Getting started with phrutaSource:
phruta package is designed to simplify the basic phylogenetic pipeline in
phruta is designed to allow scientists from different backgrounds to assemble their own reproducible phylogenies with as minimal code as possible. All code in
phruta is run within the same program (
R) and data from intermediate steps are either stored to the environment or exported locally in independent folders. All code in
phruta is run within the same environment, an aspect that increases the reproducibility of your analysis.
phruta looks for potentially (phylogenetically) relevant gene regions for a given set of taxa, retrieves gene sequences, could combine newly downloaded and local gene sequences, performs sequence alignment, phylogenetic inference, and tree dating.
phruta is largely a wrapper for alternative
R packages and software.
The current release of
phruta includes a set of eight major functions. All eight functions form a pipeline within
phruta to output a time-calibrated phylogeny. However, users interested in using their own files at any stage can run each function independently.
Note that all the functions for which their primary output are sequences (aligned or unaligned) are listed under
sq.*. All the files that output phylogenies (time-calibrated or not) are listed under
First, the distribution of gene sampled for a given organism or set of taxa can be explored using the
acc.gene.samplingfunction. This function will return a table that summarizes either the distribution of genes sampled for the search term in general or specifically across species.
Second, given a list of target organisms, users can retrieve a list of accession numbers that are relevant to their search using
acc.table.retrieve(). Instead of directly downloading sequences from genbank (see
sq.retrieve.direct()below), retrieving accession numbers allow users to have more control over the sequences that are being used in the analyses. Note that users can also curate the content of the dataset obtained using
Third, users should download gene sequences. Sequences can be download using the
sq.retrieve.indirect()from the accession numbers retrieved before using the
acc.table.retrieve()function. This is the preferred option within
phruta. Additionally, users can directly download gene sequences using the
sq.retrieve.direct()functions save gene sequences in
fastafiles that will be located in a new directory named
sq.add()allows users to include local sequences to those retrieved from genbank in the previous step. This function saves all the resulting
fastafiles in two directories, combined sequences in
0.Sequencesand local sequences in
0.AdditionalSequences(originally downloaded sequences are moved to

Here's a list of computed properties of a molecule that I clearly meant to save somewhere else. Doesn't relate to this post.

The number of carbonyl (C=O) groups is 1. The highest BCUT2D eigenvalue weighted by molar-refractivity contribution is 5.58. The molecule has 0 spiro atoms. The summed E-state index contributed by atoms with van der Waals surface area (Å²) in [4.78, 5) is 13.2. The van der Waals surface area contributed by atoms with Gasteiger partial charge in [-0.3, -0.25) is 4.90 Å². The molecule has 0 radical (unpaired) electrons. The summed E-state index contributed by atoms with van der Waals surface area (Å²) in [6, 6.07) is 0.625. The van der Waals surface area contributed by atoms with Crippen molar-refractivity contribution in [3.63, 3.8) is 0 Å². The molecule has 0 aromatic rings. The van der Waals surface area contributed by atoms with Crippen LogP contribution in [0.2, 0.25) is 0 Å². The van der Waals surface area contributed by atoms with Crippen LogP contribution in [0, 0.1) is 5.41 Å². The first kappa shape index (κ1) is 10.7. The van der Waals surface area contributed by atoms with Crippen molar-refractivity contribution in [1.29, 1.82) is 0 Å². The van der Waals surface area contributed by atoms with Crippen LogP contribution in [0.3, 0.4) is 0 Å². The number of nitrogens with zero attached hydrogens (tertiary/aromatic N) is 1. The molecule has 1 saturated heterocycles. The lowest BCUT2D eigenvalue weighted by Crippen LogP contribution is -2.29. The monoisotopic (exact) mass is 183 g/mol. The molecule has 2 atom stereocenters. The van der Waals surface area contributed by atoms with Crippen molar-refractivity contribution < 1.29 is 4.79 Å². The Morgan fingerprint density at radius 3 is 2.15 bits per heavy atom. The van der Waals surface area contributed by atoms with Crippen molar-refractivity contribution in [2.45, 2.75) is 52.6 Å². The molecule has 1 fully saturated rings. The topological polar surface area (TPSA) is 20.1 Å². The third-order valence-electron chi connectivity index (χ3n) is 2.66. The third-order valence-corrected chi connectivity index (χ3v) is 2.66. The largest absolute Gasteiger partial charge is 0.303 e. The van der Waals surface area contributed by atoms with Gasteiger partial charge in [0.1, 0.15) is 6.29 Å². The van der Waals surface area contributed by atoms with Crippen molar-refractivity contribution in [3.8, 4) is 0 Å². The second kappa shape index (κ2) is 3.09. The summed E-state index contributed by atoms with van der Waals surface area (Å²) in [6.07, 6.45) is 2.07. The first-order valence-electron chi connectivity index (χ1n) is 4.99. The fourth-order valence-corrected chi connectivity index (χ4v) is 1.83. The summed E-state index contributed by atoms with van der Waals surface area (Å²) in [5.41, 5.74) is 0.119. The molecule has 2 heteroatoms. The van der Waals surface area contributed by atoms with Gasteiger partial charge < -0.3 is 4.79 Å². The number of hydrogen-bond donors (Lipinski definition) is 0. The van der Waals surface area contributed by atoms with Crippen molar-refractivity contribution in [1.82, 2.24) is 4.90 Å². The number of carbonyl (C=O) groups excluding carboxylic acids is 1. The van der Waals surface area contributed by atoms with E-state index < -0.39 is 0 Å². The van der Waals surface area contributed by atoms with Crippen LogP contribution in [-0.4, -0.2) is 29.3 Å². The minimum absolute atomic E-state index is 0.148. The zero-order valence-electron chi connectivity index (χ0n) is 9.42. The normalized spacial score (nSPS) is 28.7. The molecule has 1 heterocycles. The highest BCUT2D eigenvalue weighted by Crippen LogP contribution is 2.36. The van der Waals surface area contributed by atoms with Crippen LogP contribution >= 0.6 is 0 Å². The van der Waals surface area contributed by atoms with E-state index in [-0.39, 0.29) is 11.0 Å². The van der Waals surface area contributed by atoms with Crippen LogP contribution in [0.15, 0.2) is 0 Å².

0.0.OriginalDownloadedat this step). Note that
sq.curate()function filters out unreliable sequences based on information listed in genbank (e.g. PREDICTED) and on taxonomic information provided by the user. Specifically, this function retrieves taxonomic information from the Global Biodiversity Information Facility (GBIF) database’s taxonomic backbone (see alternatives in the advanced vignette to
phruta). If a given species belongs to a non-target group, this species is dropped from the analyses. This function automatically corrects taxonomy and renames sequences.
sq.aln()performs multiple sequence alignment on
DECIPHERR package, here. This package allows for adjusting sequence orientation and masking (removing ambiguous sites).
The final two functions in
phruta focus on tree inference and dating. These two functions depend on external software that needs to be installed (and tested) before running. Please make sure both
treePL are installed and can be called within
R using the
system() function. Note that you can choose between
treePL. More details on how to install
RAxML are provided in the phylogenetic vignette of
phruta. Similarly, we provide details on how to install
treePL in the same vignette.
tree.raxml()function allows users to perform tree inference under
RAxMLfor sequences in a given folder. This is a wrapper to
ips::raxml()and each of the arguments can be customized. The current release of
phrutacan manage both partitioned and unpartitioned analyses. Starting and constrained trees are allowed.
tree.dating()enables users to perform time-calibrations of a given phylogeny using
phrutaincludes a basic set of comprehensively sampled, time-calibrated phylogenies that are used to extract secondary calibrations for the target phylogeny. Note that sampling in those phylogenies can be examined using
data(SW.phruta). Please make sure you have at least two groups in common with each of the phylogenies. Similarly, users can choose to run either